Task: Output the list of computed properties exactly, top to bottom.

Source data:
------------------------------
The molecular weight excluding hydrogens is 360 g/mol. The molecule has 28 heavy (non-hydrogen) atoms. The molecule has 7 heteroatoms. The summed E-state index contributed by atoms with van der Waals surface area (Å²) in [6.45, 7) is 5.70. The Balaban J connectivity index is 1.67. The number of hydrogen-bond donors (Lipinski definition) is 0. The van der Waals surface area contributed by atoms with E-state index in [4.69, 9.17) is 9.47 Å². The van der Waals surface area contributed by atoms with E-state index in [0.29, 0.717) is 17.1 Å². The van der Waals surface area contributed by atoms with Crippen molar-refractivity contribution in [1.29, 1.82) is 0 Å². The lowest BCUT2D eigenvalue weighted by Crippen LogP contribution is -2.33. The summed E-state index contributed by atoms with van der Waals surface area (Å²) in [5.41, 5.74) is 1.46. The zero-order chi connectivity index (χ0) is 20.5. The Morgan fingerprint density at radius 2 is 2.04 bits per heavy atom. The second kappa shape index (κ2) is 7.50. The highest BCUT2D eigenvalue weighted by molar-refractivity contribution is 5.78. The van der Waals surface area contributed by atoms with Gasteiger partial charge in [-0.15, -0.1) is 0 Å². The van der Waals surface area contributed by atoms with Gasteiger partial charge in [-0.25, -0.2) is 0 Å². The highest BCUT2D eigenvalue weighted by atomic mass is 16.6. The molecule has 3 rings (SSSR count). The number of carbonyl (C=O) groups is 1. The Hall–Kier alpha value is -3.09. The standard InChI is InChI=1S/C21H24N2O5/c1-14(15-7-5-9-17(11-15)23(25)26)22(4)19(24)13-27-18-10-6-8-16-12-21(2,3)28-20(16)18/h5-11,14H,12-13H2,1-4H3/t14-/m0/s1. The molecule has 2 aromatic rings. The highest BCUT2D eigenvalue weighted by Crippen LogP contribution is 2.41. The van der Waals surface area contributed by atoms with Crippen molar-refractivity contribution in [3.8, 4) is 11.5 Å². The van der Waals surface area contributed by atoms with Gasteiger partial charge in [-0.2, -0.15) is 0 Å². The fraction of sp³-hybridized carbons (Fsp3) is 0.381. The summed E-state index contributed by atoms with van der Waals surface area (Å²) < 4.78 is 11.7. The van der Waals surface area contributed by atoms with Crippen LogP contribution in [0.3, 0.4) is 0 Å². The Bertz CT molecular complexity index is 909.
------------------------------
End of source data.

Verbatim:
The molecular weight excluding hydrogens is 360 g/mol. The molecule has 28 heavy (non-hydrogen) atoms. The molecule has 7 heteroatoms. The summed E-state index contributed by atoms with van der Waals surface area (Å²) in [6.45, 7) is 5.70. The Balaban J connectivity index is 1.67. The number of hydrogen-bond donors (Lipinski definition) is 0. The van der Waals surface area contributed by atoms with E-state index in [4.69, 9.17) is 9.47 Å². The van der Waals surface area contributed by atoms with E-state index in [0.29, 0.717) is 17.1 Å². The van der Waals surface area contributed by atoms with Crippen molar-refractivity contribution in [1.29, 1.82) is 0 Å². The lowest BCUT2D eigenvalue weighted by Crippen LogP contribution is -2.33. The summed E-state index contributed by atoms with van der Waals surface area (Å²) in [5.41, 5.74) is 1.46. The zero-order chi connectivity index (χ0) is 20.5. The Morgan fingerprint density at radius 2 is 2.04 bits per heavy atom. The second kappa shape index (κ2) is 7.50. The highest BCUT2D eigenvalue weighted by molar-refractivity contribution is 5.78. The van der Waals surface area contributed by atoms with Gasteiger partial charge in [-0.15, -0.1) is 0 Å². The van der Waals surface area contributed by atoms with Gasteiger partial charge in [-0.25, -0.2) is 0 Å². The highest BCUT2D eigenvalue weighted by atomic mass is 16.6. The molecule has 3 rings (SSSR count). The number of carbonyl (C=O) groups is 1. The Hall–Kier alpha value is -3.09. The standard InChI is InChI=1S/C21H24N2O5/c1-14(15-7-5-9-17(11-15)23(25)26)22(4)19(24)13-27-18-10-6-8-16-12-21(2,3)28-20(16)18/h5-11,14H,12-13H2,1-4H3/t14-/m0/s1. The molecule has 2 aromatic rings. The highest BCUT2D eigenvalue weighted by Crippen LogP contribution is 2.41. The van der Waals surface area contributed by atoms with Crippen molar-refractivity contribution in [3.8, 4) is 11.5 Å². The van der Waals surface area contributed by atoms with Gasteiger partial charge in [-0.2, -0.15) is 0 Å². The fraction of sp³-hybridized carbons (Fsp3) is 0.381. The summed E-state index contributed by atoms with van der Waals surface area (Å²) < 4.78 is 11.7. The van der Waals surface area contributed by atoms with Crippen LogP contribution in [0.3, 0.4) is 0 Å². The Bertz CT molecular complexity index is 909.